Working at a museum involves a lot of paperwork. At Stratford Hall, the Interpretation & Education Department is in charge of visitor services. This means I receive all information about daily operation (visitor statistics, number of tours, group sizes, weather, staffing…). This information is very important administratively, but in general not very interesting to other people.
Every now and again some of this paperwork paints a very vivid picture about what a day was like. Each day the in-charge position at the Great House fills out a “Daily Interpreter Tour Schedule & Instructions” with the daily happenings. The sheet from August 23rd, 2011, started off pretty normal. The weather was “pleasant” and in the 80s. The guides were using the lower west door and touring the kitchen. The first tour of the day was at 11:00am, but there were 70 students and 8 parents doing the school programs. Additionally, I was giving a tour to 24 new Westmoreland County teachers.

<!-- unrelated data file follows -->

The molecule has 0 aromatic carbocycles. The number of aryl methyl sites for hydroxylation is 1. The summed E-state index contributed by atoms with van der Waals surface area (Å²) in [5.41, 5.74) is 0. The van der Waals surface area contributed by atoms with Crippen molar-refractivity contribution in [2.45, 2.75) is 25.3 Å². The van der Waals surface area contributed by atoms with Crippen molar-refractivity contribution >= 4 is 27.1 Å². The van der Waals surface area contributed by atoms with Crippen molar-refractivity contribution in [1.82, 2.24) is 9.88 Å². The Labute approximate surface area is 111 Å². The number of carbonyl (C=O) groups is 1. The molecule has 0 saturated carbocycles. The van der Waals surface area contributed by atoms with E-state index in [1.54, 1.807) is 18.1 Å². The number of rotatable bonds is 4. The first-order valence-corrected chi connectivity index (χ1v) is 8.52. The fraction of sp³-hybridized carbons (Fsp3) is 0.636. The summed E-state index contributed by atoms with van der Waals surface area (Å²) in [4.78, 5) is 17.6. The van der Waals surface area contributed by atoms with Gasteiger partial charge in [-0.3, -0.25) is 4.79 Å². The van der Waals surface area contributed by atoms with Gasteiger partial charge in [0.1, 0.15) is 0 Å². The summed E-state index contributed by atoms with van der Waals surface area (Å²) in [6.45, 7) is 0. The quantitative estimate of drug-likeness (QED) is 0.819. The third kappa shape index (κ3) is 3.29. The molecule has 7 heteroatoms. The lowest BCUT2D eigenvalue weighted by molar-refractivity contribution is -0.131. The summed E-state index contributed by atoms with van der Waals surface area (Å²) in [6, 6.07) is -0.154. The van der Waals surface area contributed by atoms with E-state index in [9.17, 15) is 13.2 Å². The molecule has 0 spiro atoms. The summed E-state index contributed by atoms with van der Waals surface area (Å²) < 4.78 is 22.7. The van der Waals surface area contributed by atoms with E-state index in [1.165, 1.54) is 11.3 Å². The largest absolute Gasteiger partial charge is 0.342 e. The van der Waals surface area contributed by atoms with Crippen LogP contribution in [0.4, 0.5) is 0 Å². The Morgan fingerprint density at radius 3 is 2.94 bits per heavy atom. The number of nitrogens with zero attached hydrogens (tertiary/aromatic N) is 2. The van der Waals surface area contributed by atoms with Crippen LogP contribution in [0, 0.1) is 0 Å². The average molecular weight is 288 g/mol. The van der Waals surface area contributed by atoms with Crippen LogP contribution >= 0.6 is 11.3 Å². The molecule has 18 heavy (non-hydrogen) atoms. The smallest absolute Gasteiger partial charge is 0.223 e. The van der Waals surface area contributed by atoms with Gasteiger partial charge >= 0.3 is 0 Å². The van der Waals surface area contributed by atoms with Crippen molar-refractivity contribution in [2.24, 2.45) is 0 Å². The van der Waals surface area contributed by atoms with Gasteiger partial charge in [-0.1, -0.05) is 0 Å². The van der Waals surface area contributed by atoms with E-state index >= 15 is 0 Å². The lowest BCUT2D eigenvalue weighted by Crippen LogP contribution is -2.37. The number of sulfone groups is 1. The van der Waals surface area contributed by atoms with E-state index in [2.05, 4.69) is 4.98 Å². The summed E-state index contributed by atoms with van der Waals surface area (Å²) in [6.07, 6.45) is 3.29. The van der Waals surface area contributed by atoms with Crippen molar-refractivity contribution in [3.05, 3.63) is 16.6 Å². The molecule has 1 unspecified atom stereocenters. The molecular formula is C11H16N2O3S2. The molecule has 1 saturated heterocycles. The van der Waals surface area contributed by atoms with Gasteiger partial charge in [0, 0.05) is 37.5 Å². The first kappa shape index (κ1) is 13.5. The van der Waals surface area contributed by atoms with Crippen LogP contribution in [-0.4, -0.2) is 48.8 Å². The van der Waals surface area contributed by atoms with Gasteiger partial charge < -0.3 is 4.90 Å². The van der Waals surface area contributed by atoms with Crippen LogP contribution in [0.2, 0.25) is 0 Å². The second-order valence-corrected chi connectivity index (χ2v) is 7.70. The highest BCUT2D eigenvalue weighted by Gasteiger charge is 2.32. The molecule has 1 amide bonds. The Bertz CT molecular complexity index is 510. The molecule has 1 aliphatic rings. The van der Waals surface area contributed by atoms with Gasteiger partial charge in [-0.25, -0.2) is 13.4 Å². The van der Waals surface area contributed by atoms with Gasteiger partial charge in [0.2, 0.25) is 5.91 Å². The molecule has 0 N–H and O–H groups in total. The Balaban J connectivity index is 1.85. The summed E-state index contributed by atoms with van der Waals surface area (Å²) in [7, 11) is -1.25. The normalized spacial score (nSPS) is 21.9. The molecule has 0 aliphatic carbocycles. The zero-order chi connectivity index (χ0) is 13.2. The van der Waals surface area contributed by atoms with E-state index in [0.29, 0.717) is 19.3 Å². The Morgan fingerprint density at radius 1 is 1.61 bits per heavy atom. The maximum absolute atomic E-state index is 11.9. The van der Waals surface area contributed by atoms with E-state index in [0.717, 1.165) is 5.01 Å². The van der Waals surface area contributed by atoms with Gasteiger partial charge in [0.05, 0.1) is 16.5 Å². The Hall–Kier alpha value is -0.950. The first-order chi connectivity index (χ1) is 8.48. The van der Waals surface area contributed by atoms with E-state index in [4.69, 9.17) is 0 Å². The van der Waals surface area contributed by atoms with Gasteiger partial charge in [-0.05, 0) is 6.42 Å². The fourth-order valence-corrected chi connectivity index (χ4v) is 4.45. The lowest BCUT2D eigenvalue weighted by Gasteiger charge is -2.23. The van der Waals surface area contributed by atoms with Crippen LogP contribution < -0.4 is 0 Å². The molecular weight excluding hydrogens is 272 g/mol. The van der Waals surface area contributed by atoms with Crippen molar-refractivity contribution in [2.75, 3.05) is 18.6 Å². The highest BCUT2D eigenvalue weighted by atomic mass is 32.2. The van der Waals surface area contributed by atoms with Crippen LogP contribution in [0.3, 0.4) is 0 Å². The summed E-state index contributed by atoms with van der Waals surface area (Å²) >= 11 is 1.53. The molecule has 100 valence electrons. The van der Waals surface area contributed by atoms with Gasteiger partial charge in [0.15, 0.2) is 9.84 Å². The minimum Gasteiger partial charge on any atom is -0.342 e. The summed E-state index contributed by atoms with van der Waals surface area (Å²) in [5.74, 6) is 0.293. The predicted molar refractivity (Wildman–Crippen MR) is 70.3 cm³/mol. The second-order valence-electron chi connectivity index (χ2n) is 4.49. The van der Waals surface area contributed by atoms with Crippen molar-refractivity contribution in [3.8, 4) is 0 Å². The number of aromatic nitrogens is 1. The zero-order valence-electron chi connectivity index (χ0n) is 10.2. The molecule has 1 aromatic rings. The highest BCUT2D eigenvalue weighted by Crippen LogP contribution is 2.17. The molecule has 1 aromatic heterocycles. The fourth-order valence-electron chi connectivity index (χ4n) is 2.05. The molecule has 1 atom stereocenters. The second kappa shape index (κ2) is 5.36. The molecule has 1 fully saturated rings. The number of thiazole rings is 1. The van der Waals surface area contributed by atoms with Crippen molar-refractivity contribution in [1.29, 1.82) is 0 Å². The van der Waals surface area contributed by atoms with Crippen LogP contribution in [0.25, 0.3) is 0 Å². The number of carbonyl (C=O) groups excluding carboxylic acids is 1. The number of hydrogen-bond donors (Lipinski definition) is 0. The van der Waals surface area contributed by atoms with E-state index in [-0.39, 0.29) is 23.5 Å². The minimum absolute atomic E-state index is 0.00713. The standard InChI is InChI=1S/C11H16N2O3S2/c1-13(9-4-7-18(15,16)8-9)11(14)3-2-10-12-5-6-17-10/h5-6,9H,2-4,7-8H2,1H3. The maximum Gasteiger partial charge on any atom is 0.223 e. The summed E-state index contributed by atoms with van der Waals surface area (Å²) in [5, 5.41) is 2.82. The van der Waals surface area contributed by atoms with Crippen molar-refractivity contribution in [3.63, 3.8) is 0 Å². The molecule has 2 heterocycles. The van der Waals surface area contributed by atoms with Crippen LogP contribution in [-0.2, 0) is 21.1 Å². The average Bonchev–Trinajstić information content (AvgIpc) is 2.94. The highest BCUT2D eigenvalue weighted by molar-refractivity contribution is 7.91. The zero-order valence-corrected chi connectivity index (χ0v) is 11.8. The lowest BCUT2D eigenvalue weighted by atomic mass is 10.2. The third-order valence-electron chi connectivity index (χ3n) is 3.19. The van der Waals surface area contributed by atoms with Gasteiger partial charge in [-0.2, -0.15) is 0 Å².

Then came 1:50pm. For those of you who do not remember, a little over a year ago Virginia experienced a 5.8 magnitude earthquake. Edna Mae, who was in-charge that day, went on to describe what they witnessed: “ceilings in the GH dancing, stalls in the bathroom moving, guests frightened, and portraits shifted in the G. Hall.” I was in the minority at Stratford because I did not feel the earthquake (I was outside at the time). It was after a text message from my sister in New York City asking if I was okay that I realized something major had happened.
We were very lucky that there were no injuries and that our historic buildings did not sustain any damage. Paperwork may not be the glamorous side of museum work, but having a record of everything that happens every day provides a unique history of life at Stratford.
-Abigail Newkirk, Director of Interpretation & Education